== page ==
11. 11. The Reality of Digitality  We live in a Networked Society  Castells 2009; Rainie andWellman 2012  Social relations are “augmented” by technology usage  Jurgenson 2012; Coleman 2011 Stephen Barnard | @socsavvy | St. Lawrence University
  12. 12. A Tale of Two Fetishisms Technology Fetishism Fetishism of the “Real Life”  Fetishism  “the habit humans have of endowing real or imagined objects or entities with self-contained, mysterious, and even magical powers to move and shape the world in distinctive ways” (Harvey, 2003)  Characteristics:  Utopian celebration;Technological determinism; ignorant of political- economy  Sites of struggle  Big Data  It’s great, but relying on pre- selected, structured data has costs  Jurgenson’s Lexicon and the “IRL fetish”  resists changes in culture and technology by fetishizing that which is the apparent antithesis of technology, human sociality, and by constructing a dualistic view of reality, digital versus physical (Jurgenson 2012)  Characteristics:  Utopian celebration of f2f;Vintage nostalgia; separation fallacy;  Sites of Struggle  Digital Dualism vs. Augmented Reality  Atoms and Bits Stephen Barnard | @socsavvy | St. Lawrence University
  13. 13. Waking up to the Digital World DS is more than just “Add digital data and stir” It will take shifts in ontology and epistemology, theory and method, research questions and data collection, etc.  If we are not of and with members of society, then we can hardly expect to characterize them fairly or accurately in our research (Gans, 2014; cf. Barnard andVan Gerven, 2009) Stephen Barnard | @socsavvy | St. Lawrence UniversityImage Credit
  14. 14. Four issues DS must address 1) Update our analytical orientation  Ontologies, epistemologies, methodologies  Better account for the networked world 2) Keep structure and agency in balance  Resist deterministic and fetishistic frames  Leveraged affordances (Earl and Kimport, 2012) and mutual shaping (Trottier 2013) are steps in the right direction 3) Preserve meaning and thick description in the age of big data  Strive to maintain context; don’t forget the hard, interpretive work  Consider observational biases, interests and power relations 4) Broaden our definitions…of teaching, scholarship, service, and even sociology  We live in a complex, hybrid world  Our practices should be more…practical Stephen Barnard | @socsavvy | St. Lawrence University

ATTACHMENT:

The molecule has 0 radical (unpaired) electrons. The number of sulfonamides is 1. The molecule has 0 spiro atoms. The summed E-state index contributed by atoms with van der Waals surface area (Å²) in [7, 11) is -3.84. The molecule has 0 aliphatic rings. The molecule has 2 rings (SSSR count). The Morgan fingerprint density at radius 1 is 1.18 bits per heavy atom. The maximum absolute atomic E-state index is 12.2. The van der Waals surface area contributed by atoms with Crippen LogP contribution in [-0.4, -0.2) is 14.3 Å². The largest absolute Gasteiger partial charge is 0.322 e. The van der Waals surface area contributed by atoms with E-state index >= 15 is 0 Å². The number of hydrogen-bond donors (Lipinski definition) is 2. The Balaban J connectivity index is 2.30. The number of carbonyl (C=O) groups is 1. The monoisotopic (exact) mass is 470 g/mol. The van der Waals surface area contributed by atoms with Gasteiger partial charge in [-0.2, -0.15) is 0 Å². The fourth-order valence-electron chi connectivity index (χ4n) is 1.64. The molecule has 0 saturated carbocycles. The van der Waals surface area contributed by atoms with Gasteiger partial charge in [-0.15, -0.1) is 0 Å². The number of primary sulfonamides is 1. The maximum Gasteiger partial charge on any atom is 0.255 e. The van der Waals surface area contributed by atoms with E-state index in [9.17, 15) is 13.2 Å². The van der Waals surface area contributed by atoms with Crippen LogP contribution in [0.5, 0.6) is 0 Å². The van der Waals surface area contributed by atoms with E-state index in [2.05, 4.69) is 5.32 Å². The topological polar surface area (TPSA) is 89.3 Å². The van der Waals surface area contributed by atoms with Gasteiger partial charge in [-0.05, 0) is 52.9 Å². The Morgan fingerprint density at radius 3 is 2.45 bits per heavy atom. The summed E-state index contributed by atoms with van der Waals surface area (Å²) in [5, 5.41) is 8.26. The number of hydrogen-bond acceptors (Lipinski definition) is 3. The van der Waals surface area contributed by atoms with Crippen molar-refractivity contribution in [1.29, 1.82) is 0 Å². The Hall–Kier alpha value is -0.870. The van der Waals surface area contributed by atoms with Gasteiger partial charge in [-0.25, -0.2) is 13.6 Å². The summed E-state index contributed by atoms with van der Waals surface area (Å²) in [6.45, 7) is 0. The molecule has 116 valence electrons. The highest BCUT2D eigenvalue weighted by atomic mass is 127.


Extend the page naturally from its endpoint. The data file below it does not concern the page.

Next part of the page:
15. 15. In every great challenge lies great opportunity  The hybridity of fields and practices in the networked era presents a valuable opportunity to reevaluate sociology’s vocational promise.  While sociology has historically been attuned to viewing the world as a commingling of agents and interactions with/in institutional contexts, it is also possible for sociological approaches to recognize the emergence of a digital, hypermediated superstructure that augments traditional social relations.  Just as actors in other fields have developed networked practices and dispositions to suit changes to the media environment (Barnard forthcoming; Papacharissi and Easton 2013), sociologists can (and should) adapt to living and researching in a networked society.  A critical mass of society’s members (including many sociologists) belong to the networked public. We should listen to the members and start giving digital developments the attention they deserve. Stephen Barnard | @socsavvy | St. Lawrence University
  16. 16. Closing remarks: we must attend to the digital world After all, other disciplines are like While a majority of sociologists still have our heads buried in the sand Stephen Barnard | @socsavvy | St. Lawrence University Image credit Image credit
  17. 17. Stephen Barnard | @socsavvy | St. Lawrence University THANK YOU… I look forward to comments and questions